Fork me on GitHub

@domkm I think you can use your own predicate in root graph spec (s/and asyclic? (s/keys ...)), which internally uses s/*recursion-limit*, but that would traverse graph twice


@U051HUZLD Thanks for the suggestion. I think I wasn't clear. The graph is cyclic. I just only want to validate to N levels and stop validating after that point.


well, I got nothing then, except writing your own validator, and forfeiting all the for-free generators, etc.


or, use 1 spec to generate, and custom walking predicate to validate


predicate can somewhat reuse specs for nodes and edges, for keys, but it is still not pretty


Has anyone found a nice workaround for this: [spec] (s/def ::a ::b) throws unable to resolve error if ::b is not defined


We hack-fixed it by defining this macro:

(defmacro def*
  [name spec]
  `(do (when (and (qualified-keyword? ~spec)
                  (not (#'s/maybe-spec ~spec)))
         (s/def ~spec
           #(throw (ex-info "Spec is declared, but not defined!"
                            {:spec-name  ~name
                             :spec-alias ~spec
                             :args       %&}))))
       (s/def ~name ~spec)))

(def* ::foo ::NaS)            ;;=> :my.spec/abc
(s/valid? ::foo "something")  ;;=> clojure.lang.ExceptionInfo: Spec is declared, but not defined!
(def* ::NaS string?)          ;;=> :my.spec/NaS
(s/valid? ::foo "something")  ;;=> true
And doing something similar with s/fdef, but this broke down when we started using orchestra for instrumentation.


If you can't rearrange the order of your s/defs, perhaps you can (s/def ::b any?) first and then redef it later?


edit: just some more context Using a similar macro as the one above we specced a function’s :ret using a spec that hadn’t yet been defined, but we knew that it would be defined after all the namespaces had been loaded. However, when we started instrumenting the function (using orchestra) the spec was still throwing our «declared, but not defined» exception. It seems that the spec wasn’t overwritten, but describing the specs in the REPL displayed the expected results.


Your suggestion gets rid of the exceptions, but the spec is still not redefed :thinking_face: The function can now return anything because the any? spec still stands


This seems like a silly question, but is there a standard way of checking specs in tests? I suspect it uses (-> (stest/enumerate-namespace 'user) stest/check) and looks something like this:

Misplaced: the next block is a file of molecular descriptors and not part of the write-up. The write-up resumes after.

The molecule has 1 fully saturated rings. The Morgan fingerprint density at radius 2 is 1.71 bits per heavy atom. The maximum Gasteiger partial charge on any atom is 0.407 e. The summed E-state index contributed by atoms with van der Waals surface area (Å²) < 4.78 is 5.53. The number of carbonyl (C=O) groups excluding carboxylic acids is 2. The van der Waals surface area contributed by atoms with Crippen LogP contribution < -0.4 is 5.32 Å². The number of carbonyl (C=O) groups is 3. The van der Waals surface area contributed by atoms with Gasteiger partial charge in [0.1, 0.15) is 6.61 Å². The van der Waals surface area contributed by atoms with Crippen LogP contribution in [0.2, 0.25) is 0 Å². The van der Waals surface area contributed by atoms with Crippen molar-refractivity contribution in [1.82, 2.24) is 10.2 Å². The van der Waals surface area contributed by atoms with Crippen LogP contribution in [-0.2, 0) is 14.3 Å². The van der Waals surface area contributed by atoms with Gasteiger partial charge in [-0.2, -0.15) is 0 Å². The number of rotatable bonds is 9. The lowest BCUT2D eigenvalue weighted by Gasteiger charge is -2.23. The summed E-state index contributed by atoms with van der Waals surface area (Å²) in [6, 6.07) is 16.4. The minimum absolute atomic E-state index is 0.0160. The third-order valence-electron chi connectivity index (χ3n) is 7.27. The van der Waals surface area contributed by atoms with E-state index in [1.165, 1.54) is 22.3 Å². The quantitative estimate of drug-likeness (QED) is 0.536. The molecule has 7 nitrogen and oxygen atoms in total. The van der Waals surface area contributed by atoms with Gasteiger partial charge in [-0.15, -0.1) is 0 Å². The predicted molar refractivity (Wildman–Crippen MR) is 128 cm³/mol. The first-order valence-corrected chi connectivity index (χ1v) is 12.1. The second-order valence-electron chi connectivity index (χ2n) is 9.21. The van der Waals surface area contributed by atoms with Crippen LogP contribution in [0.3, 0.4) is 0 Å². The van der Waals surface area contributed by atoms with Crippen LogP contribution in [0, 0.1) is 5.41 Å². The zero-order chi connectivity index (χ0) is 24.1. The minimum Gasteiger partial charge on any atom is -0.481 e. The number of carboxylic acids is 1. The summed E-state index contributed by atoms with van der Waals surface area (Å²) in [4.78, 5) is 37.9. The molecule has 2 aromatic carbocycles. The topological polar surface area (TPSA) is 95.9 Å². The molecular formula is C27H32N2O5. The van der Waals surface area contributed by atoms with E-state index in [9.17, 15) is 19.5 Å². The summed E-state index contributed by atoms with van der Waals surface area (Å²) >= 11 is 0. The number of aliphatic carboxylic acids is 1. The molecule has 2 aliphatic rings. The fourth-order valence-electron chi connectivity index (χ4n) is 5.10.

(deftest specs
    (-> (stest/enumerate-namespace 'user) stest/check)))


@bmaddy Generative tests can be long-running so having them in "unit tests" that you run all the time is a bit of an anti-pattern.


How do you guys do unit testing? Just what percentage of tests are manually written example based ones?


We mostly do classic unit tests. We have one file where we use clojure.test.check.clojure-test/defspec, but I think that was before spec came out. We're about 97% unit tests.

👍 4

Hmm, so do people just remember to run a stest/check function that's in a comment after the function every time they update it? That's what I've been doing so far, but I figured there was a better way.


I think check can be useful when writing the function/spec, but for tests, I tend to use test.chuck and write my properties in the test


then I can use chuck/times to control the number of generative tests (low number during development, higher number on CI)


but I don’t tend to write a lot of functions that have super interesting :fn specs, I just check :args and :ret specs in tests


My tests will instrument my functions, then for any input I can just use s/gen to get the generator, use that with test.chuck


I thought test.chuck was a typo. 😂


heh, no, it’s a really useful lib for generative testing 🙂


And, yeah, big +1 for test.chuck -- we love the regex string generator in it!


@bmaddy I think a good option is to have some scripts that run stest/check and summarize/assert the results are good, and then run those scripts directly as part of either periodic manual or full-suite testing (rather than automated/unit test level stuff).

👍 4

At work we have a few generative tests that run in our "mainline" automated/unit tests, and then we have some more extensive generative/property tests that are in (comment ...) forms in various files that we currently run manually, from time-to-time.


("Rich Comment Forms" -- per Stu's Strange Loop talk)


Thanks @seancorfield. I'd be interested to hear how others do this as well if they feel like sharing.


am I right that the stc namespace for options can only be aliased like:

#?(:clj (alias 'stc 'clojure.spec.test.check))
in cljc code for clojure? Putting it in the ns form didn’t compile.


I think because it doesn’t exist as a file, but is created when loading clojure.spec.test.alpha


that sounds plausible


I didn't know it did that


it’s a bit awkward. trying to think about this:


I think I had a nice solution, but now my ns looks like:

(ns spec-keys-test
   [clojure.test :as t :refer [deftest testing is]]
   [clojure.spec.alpha :as s]
   [clojure.spec.test.alpha :as stest]
   #?(:cljs [clojure.spec.test.check :as stc])

#?(:clj (alias 'stc 'clojure.spec.test.check))


maybe changing the clojure version of the alias stc to clojure.test.check makes more sense than the in-ns thing in clojure.spec.test.alpha


Ah I see why that isn’t the case, because clojure.test.check is lazily loaded (optional dep).


Would it be OK if clojure.spec.alpha created an empty ns in a file, instead of the in-ns? Then both requires for cljs and clj could look the same. This would be nice in .cljc.


Posted an issue about this at JIRA